More peace on earth than ever before?

Scott Gilmore on what to expect for violence in 2015.
By: /
January 9, 2015

In 2015 it will be easy to conclude that global violence is going from bad to worse, but you’ll be wrong to think so.

Looking ahead, there is no end in sight of conflicts to worry us. In the Middle East, the unexpected consequences of the Arab Spring continue to disrupt the region. The Syrian conflict, which has created the greatest refugee crisis in a generation, is spreading across borders into Lebanon and Iraq.

In Europe, the economic pressure on Russia mounts, and will tempt Putin to double down on his aggressive foreign policy. This may provide short-term relief for his domestic popularity but will likely be at the expense of long-term stability. As a result, Ukraine will fester, and new conflicts are possible in the Baltics.

Further south, West Africa will gradually recover from the worst days of the Ebola epidemic. But in Nigeria, there is no reason to believe Boko Haram’s control over the northern states will decline.

Sadly, even after the symbolic end of the NATO mission in Afghanistan, there is little hope the war will actually end. After three months in office, President Ghani still has no Cabinet, and his chances of being able to effectively challenge the Taliban fade with each passing day.

This depressing tour d’horizon could go on, but it would merely distract us from the more positive big picture. In spite of our daily diet of violence and mayhem served up by Twitter and Al Jazeera, the world is actually growing more peaceful every year, and 2015 will be no exception.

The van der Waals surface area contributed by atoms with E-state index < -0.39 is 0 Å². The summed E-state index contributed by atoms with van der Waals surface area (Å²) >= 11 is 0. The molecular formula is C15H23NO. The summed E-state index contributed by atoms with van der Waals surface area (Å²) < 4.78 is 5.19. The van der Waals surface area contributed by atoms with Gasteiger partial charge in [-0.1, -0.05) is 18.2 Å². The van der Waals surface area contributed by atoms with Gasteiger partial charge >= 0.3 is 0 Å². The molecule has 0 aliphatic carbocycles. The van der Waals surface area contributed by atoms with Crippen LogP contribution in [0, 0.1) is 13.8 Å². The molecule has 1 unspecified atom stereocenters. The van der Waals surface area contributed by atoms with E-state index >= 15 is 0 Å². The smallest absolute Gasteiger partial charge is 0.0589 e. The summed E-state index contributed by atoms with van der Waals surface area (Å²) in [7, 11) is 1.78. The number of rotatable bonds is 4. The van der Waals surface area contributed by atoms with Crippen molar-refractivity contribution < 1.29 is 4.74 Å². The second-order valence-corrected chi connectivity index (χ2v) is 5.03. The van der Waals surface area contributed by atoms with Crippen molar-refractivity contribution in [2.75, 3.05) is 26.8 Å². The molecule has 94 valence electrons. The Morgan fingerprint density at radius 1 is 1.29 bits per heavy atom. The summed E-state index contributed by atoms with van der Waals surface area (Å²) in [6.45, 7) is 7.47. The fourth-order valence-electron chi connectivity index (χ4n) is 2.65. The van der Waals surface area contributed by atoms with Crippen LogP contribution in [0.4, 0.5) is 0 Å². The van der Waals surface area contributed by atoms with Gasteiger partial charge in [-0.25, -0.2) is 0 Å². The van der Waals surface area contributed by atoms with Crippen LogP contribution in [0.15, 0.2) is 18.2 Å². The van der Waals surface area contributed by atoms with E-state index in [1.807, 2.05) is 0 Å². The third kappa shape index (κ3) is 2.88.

The data is undeniable, since the end of the Second World War the number of global conflicts has declined relentlessly. The lethality of these wars has also plummeted. The combined forces of globalization, development, and multilateralism, have reshaped our world for the better and these tectonic movements will not abate in the year ahead.

In fact, 2015 will likely be the most peaceful year in human history.

But everything is relative, and this milestone will only be cold comfort to the 10 million homeless in Syria.

Also in the series

The number of questions guiding our coverage this year is far larger than we were able to explore in the features below. For instance, will Canada live up to its recent promise to help resettle 10,000 new Syrian refugees? What will result from Palestine’s membership into the International Criminal Court? 


A soft or crash landing for Canada?

Madelaine Drohan on what to expect from finance in 2015.

Setting new terms of reference for the global economy

John McArthur on what to expect for development in 2015.

In praise of the emerging debate around energy

Tzeporah Berman on what to expect for climate change action in 2015.

An emergent zone of ambiguous rules and actors

Saskia Sassen on what to expect for global order in 2015.